Advise patients with swallowing difficulties etravirine tablets may be dispersed in a glass of water. Once dispersed, the dispersion should be well stirred and drunk immediately. The glass should be rinsed with water several times and each rinse should be swallowed to ensure that the entire dose is consumed.

    Advise patients that treatment does not prevent the transmission of HIV via blood contamination or sexual contact and appropriate precautions should still be used.

    Advise patients that treatment is not a cure for HIV infection and they may still develop opportunistic infections and other complications of HIV infection.

    Advise patients if a dose if missed within 6 hours of usual dosage time, the dose should be taken as soon as possible following a meal with the following dose at its normal time. If a dose is missed more than 6 hours after usual dosage time, no catch up dose should be taken and the next dose should be at the usual time.

    Advise patients if vomiting occurs within 4 hours of taking etravirine, another dose should be taken as soon as possible following a meal. If the patient vomits more than 4 hours after taking etravirine, the patient does not need to take another dose until the next scheduled time.

    Advise patients that they should not take St John's Wort during treatment with etravirine.

    Advise patients to seek medical advice if they develop joint aches and pains, joint stiffness or difficulty in movement.

    Advise patients to seek immediate medical advice if severe rash or hypersensitivity reactions occur.

    Advise patients that the ability to drive or operate machinery may be affected by side effects.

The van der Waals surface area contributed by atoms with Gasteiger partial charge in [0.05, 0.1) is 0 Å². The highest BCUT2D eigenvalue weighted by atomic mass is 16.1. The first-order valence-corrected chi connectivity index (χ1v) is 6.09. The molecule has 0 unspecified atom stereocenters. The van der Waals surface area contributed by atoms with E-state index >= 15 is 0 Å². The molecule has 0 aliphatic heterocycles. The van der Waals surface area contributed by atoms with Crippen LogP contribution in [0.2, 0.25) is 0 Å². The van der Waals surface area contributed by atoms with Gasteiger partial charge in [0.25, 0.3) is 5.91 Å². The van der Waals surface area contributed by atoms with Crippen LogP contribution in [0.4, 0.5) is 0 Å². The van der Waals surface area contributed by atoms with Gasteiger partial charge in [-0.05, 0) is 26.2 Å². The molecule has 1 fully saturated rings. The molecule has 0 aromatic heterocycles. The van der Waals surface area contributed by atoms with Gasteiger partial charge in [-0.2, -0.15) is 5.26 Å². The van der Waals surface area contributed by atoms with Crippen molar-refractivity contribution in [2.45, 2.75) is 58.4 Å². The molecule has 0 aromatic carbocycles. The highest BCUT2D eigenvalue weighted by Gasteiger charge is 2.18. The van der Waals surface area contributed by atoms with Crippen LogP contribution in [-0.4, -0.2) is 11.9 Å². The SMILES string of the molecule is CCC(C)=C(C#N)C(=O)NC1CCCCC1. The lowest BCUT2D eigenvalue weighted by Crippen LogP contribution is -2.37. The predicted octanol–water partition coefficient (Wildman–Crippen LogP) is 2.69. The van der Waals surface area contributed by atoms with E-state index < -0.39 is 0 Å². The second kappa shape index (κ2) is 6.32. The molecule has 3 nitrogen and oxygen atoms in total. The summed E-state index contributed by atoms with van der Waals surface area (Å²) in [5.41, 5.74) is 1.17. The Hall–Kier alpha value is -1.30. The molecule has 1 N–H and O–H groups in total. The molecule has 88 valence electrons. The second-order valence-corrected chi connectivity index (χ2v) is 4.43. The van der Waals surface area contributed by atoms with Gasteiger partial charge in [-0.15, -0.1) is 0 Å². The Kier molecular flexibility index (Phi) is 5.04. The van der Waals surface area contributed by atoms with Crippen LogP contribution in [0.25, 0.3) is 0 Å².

Side Effects

    Abdominal distension
    Abdominal pain
    Angina pectoris
    Angioneurotic oedema
    Atrial fibrillation
    Attention disturbances
    Autoimmune hepatitis
    Blurred vision
    Cytolytic hepatitis
    Diabetes mellitus
    Dream abnormalities
    Drug rash with eosinophilia and systemic symptoms (DRESS)
    Dry mouth
    Dry skin
    Elevated amylase levels
    Elevated serum LDL cholesterol
    Elevated serum lipase
    Elevated triglyceride levels
    Erythema multiforme
    Facial swelling
    Gastroesophageal reflux disease
    Graves' disease
    Hepatic steatosis
    Hypersensitivity reactions
    Immune Reactivation/Reconstitution Syndrome
    Increase in plasma cholesterol
    Increase in serum ALT/AST
    Increase in serum glucose
    Joint ache
    Muscle ache
    Myocardial infarction
    Night sweats
    Oral lesions
    Peripheral neuropathy
    Reduced neutrophil count
    Renal failure
    Serum creatinine increased
    Sleep disturbances
    Stevens-Johnson syndrome
    Toxic epidermal necrolysis
    White blood cell count decreased


    It is strongly recommended that the UK National Poisons Information Service be consulted on cases of suspected or actual overdose where there is doubt over the degree of risk or about appropriate management.

    The following number will direct the caller to the relevant local centre (0844) 892 0111

    Information may be obtained if you have access to ToxBase the primary clinical toxicology database of the National Poisons Information Service. This is available via password on the internet ( ) or if this is unavailable at the backup site ( ).

    Further Information

    Last Full Review Date: May 2013

    Reference Sources

    Drugs in Pregnancy and Lactation: A Reference Guide to Fetal and Neonatal Risk, 9th edition (2011) ed. Briggs, G., Freeman, R. and Yaffe, S. Lippincott Williams & Wilkins, Philadelphia.

    Drugs During Pregnancy and Lactation: Treatment Options and Risk Assessment, 2nd edition (2007) ed. Schaefer, C., Peters, P. and Miller, R. Elsevier, London.

    Summary of Product Characteristics: Intelence 25, 100, 200mg tablets. Janssen-Cilag Ltd. Revised April 2020.

    NICE Evidence Services Available at: Last accessed: 14 October 2022

    US National Library of Medicine. Toxicology Data Network. Drugs and Lactation Database (LactMed).
    Available at:
    Etravirine. Last revised: August 2, 2011
    Last accessed: May 23, 2013

    Access the full UK drug database with a FREE Medscape UK Account
    It takes just a few minutes, and you’ll get unlimited access to information on over 11,000 UK drugs.
    Register for Free

    Already a member? Log in

    Medscape UK | Univadis prescription drug monographs & interactions are based on FDB Multilex Content

    FDB Logo

    FDB Disclaimer : FDB Multilex is intended for the use of healthcare professionals and is provided on the basis that the healthcare professionals will retain FULL and SOLE responsibility for deciding what treatment to prescribe or dispense for any particular patient or circumstance.